I just posted an announcement on my Nojeok Hill blog regarding a survey of learners of Korean. Having completed the survey myself, I emailed the author, Yongjoon Cho, with a Korean grammatical question that’s been on my mind for awhile.
My message to Mr. Cho:
I’ve got a question that I’ve never been able to get a proper answer to. Since it’s related to the grammar in your survey, I was thinking I’d run it by you.
There’s a Korean TV program called “그것이 알고 싶다”. Why is it “그것이”? Everything that I know about Korean says it should be “그것을”. Perhaps both are OK and there’s a nuance difference? But the “그것이” just seems wrong to me.
I’d be really grateful if you could explain it for me.
Here is the excellent reply I got back:
The constructions are called “desiderative constructions” in Korean.
In the constructions, the object of an embedded predicate can also be the subject of the matrix clause. It is not the same, but in English apparently similar constructions exist:
(1) a. It is easy to please John.
b. John is easy to please.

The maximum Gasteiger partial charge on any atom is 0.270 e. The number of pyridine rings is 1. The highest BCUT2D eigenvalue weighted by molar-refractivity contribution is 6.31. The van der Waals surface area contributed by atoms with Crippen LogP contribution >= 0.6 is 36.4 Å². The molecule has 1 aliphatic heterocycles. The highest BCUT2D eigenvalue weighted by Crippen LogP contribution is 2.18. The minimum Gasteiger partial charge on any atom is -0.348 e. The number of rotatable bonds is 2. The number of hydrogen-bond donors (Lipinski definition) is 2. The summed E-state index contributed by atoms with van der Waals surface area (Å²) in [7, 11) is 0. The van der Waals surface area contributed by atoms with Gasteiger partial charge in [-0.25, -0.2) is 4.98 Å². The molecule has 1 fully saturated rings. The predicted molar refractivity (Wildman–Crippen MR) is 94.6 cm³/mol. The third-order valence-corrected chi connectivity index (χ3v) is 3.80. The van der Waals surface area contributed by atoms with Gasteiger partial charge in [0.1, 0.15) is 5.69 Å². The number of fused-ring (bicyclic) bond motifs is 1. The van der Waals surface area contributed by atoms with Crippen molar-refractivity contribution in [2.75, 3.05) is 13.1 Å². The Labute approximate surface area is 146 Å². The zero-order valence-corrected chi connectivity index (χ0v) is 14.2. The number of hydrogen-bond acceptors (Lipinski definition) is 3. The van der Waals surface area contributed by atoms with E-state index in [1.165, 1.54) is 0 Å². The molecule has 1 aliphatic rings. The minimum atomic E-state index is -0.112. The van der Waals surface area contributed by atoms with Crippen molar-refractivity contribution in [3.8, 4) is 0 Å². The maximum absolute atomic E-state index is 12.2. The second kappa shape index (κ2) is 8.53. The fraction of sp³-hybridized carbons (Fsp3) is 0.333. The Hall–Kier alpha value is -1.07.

Originally “John” is the object of the embedded predicate “please”, but it can appear in the position of the matrix clause as in (1b).
(2) a. 철수를 만나기 쉽다.
b. 철수가 만나기 쉽다.
철수, the object of the embedded predicate 만나다, can be the matrix subject, as in (2b).
(3) a. 나는 그것을 알고 싶다.
b. 나는 그것이 알고 싶다.
the object in the desiderative constructions, as in (3), can have the object marker (3a) as well as the subject marker (3b).
So the two alternatives, as in (3), are both grammatical in Korean. There is no semantic difference between those two options. If there is any slight difference in nuance, it might be related to the “focused reading” on 그것이, rather than 그것을.
The predicate of the opposite meaning, 싫다, also has the same structure, as in (4):
(4) a. 나는 영희를 만나기 싫다.
b. 나는 영희가 만나기 싫다.
I hope this is a helpful answer to your question.
Please let me know if you have any other questions.